What We Believe
The following excerpt is taken from the United Church of Christ Who We Are, What We Believe
(copyright 1980 United Church Press)
As stated in the preamble to the Constitution of the United Church of Christ,
The United Church of Christ acknowledges as its sole head, Jesus Christ, Son of God and Savior. It acknowledges as kindred in Christ all who share in this confession. It looks to the Word of God in scriptures, and to the presence and power of the Holy Spirit, to prosper its creative and redemptive work in this world. It claims as its own the faith of the historic Church expressed in the ancient creeds and reclaimed in the basic insights of the Protestant Reformers. It affirms the responsibility of the church in each generation to make this faith its own in reality of worship, in honesty of thought and expression, and in purity of heart before God. In accordance with the teaching of our Lord and the practice prevailing among evangelical Christians, it recognizes two sacraments: Baptism and the Lord's Supper or Holy Communion.
The original members of the Burton Congregational Church came here with Burton’s first settlers from Cheshire, Connecticut. They soon formed a Congregational Church, that is, one governed by the local congregation, the type of church they had inherited from their Pilgrim ancestors. Our Church calls its own minister and then elects a moderator and a church council who, together with the minister, conduct the affairs of the congregation. We are part of the Western Reserve Association and the Ohio Conference of the United Church of Christ and value their assistance and guidance, but all decisions about the congregation’s life are made locally. The members of the church come from many different backgrounds: former Methodists, Presbyterians, Baptists, Episcopalians, Catholics, and persons of still other Christian backgrounds who have joined us to worship and to carry out our Lord’s prayer “that they may all be one.”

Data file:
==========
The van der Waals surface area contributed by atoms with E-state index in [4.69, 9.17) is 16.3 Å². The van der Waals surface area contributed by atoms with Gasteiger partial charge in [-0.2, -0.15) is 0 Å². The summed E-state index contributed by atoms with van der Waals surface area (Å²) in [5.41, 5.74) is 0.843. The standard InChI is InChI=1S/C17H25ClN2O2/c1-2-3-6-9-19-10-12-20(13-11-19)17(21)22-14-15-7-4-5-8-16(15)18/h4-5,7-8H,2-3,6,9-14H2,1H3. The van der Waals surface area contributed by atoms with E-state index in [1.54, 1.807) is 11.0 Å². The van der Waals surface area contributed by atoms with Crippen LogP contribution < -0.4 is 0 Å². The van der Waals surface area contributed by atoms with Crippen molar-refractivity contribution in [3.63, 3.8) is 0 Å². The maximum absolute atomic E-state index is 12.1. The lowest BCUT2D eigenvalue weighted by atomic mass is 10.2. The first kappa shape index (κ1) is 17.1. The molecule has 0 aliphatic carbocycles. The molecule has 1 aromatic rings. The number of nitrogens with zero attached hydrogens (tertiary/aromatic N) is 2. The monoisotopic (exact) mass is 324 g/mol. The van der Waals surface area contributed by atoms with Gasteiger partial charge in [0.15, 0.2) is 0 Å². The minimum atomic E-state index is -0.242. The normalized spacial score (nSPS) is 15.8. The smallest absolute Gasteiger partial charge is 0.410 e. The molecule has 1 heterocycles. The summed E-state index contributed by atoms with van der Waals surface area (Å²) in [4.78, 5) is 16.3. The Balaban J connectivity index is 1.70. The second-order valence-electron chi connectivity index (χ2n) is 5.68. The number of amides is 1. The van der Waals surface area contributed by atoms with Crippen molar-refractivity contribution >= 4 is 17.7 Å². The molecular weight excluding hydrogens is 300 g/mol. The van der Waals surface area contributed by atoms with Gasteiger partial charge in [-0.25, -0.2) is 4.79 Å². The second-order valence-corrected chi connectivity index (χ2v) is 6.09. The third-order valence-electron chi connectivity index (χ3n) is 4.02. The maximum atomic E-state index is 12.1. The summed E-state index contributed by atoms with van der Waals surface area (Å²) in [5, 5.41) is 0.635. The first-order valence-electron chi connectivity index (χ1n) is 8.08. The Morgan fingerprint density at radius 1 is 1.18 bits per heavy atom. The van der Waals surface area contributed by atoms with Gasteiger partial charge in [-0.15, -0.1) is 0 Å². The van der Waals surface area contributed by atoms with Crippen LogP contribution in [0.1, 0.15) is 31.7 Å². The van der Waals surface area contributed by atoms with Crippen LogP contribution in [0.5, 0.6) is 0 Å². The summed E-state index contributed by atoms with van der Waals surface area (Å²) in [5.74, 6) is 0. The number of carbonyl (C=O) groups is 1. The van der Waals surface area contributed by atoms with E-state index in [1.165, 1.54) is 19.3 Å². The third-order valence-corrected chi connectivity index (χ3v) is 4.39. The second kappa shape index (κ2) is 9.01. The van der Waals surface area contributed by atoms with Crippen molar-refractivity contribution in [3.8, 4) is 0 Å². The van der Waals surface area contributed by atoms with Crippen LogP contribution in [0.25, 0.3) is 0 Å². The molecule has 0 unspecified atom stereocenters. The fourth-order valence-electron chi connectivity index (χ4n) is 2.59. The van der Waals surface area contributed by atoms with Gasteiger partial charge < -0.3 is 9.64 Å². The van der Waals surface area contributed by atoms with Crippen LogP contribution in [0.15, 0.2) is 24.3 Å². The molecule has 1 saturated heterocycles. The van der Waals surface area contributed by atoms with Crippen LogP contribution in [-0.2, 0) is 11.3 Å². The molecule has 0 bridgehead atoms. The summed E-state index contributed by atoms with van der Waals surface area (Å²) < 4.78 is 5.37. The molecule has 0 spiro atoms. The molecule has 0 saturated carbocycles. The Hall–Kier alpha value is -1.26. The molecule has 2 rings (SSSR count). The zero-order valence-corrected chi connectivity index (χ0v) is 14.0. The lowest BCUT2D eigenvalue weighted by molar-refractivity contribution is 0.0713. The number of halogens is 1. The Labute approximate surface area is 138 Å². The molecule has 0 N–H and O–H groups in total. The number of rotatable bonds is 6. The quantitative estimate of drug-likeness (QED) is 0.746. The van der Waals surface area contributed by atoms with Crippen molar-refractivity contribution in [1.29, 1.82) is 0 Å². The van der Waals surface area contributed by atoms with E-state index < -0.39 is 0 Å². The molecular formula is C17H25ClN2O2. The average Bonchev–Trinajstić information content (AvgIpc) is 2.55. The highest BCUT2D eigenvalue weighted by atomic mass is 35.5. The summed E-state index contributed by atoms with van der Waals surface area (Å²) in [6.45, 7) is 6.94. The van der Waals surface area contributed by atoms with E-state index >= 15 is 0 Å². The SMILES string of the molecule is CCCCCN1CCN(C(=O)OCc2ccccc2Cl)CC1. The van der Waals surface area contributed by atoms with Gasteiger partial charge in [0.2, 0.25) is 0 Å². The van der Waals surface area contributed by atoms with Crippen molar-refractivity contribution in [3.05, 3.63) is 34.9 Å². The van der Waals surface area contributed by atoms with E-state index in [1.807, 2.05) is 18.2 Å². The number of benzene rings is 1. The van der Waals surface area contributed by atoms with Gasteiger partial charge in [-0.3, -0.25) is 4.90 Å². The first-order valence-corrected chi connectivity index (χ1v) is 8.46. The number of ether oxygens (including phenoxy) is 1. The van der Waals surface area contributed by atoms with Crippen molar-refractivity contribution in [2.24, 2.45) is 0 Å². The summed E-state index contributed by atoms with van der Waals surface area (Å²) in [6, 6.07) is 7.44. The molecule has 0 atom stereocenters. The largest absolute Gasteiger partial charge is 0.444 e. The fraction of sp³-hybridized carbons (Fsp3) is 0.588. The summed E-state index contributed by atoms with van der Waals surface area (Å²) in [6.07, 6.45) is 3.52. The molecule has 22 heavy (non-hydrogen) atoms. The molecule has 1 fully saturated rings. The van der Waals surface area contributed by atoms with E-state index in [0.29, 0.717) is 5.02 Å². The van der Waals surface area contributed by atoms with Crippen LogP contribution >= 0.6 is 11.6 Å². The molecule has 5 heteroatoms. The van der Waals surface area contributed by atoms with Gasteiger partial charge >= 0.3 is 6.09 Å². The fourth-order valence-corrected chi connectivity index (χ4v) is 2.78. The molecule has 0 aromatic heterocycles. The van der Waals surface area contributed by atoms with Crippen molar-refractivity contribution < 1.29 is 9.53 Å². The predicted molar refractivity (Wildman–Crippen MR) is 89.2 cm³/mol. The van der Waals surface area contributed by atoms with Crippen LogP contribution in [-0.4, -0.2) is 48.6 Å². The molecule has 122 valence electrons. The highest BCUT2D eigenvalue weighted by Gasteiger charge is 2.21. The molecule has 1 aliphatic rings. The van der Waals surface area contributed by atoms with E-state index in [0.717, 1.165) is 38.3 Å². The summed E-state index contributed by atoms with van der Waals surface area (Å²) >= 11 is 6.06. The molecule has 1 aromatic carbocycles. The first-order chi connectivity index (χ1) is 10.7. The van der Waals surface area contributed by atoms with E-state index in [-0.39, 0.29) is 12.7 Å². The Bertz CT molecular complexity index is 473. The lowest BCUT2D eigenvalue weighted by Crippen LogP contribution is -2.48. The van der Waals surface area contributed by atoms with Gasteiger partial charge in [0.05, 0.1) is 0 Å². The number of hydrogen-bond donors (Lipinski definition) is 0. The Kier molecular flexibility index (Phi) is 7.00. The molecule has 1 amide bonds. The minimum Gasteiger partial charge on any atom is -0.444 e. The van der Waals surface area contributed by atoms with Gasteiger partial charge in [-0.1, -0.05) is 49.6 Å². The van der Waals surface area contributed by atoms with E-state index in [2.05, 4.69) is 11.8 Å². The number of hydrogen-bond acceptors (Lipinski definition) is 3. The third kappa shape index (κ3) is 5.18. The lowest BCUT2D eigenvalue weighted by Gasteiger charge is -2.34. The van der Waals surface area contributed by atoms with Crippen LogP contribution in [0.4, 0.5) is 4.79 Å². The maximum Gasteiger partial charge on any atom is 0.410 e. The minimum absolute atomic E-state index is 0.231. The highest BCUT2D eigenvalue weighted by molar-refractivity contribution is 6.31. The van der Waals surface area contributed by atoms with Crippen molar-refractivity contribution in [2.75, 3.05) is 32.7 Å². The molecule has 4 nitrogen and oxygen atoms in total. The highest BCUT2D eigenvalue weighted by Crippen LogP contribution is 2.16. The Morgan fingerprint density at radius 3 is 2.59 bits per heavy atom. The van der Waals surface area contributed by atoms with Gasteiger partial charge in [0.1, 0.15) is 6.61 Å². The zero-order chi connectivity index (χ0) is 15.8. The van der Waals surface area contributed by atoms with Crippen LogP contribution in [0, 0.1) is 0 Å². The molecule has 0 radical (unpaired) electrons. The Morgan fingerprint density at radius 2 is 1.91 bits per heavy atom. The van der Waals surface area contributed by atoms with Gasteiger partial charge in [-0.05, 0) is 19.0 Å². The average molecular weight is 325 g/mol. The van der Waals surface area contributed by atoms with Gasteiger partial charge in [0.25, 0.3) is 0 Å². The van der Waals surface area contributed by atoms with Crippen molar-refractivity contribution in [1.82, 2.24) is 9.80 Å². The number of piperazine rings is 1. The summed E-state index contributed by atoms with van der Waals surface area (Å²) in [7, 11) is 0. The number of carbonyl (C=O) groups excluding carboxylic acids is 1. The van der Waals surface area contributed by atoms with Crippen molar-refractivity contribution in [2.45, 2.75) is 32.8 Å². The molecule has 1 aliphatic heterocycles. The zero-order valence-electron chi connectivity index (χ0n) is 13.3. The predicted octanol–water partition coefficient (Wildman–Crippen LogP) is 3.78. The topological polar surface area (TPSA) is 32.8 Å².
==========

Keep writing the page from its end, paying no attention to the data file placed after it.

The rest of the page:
The Burton Congregational Church was organized in 1808 and met in several nearby locations before our present building was erected in 1836 at a cost of $4,000. It was originally located within the park directly opposite where it stands today, but was moved to its present location in 1850. The steeple, rising 104 feet from the ground, crowned the roof in 1875. The church building was frequently used as a public hall and for many years was also used as the main hall for the Agricultural Fair, the forerunner of the Great Geauga County Fair. A former architect referred to the church as “Steamboat Gothic” because of its unusual appearance, but to its membership and friends it is just a beautiful place to worship God.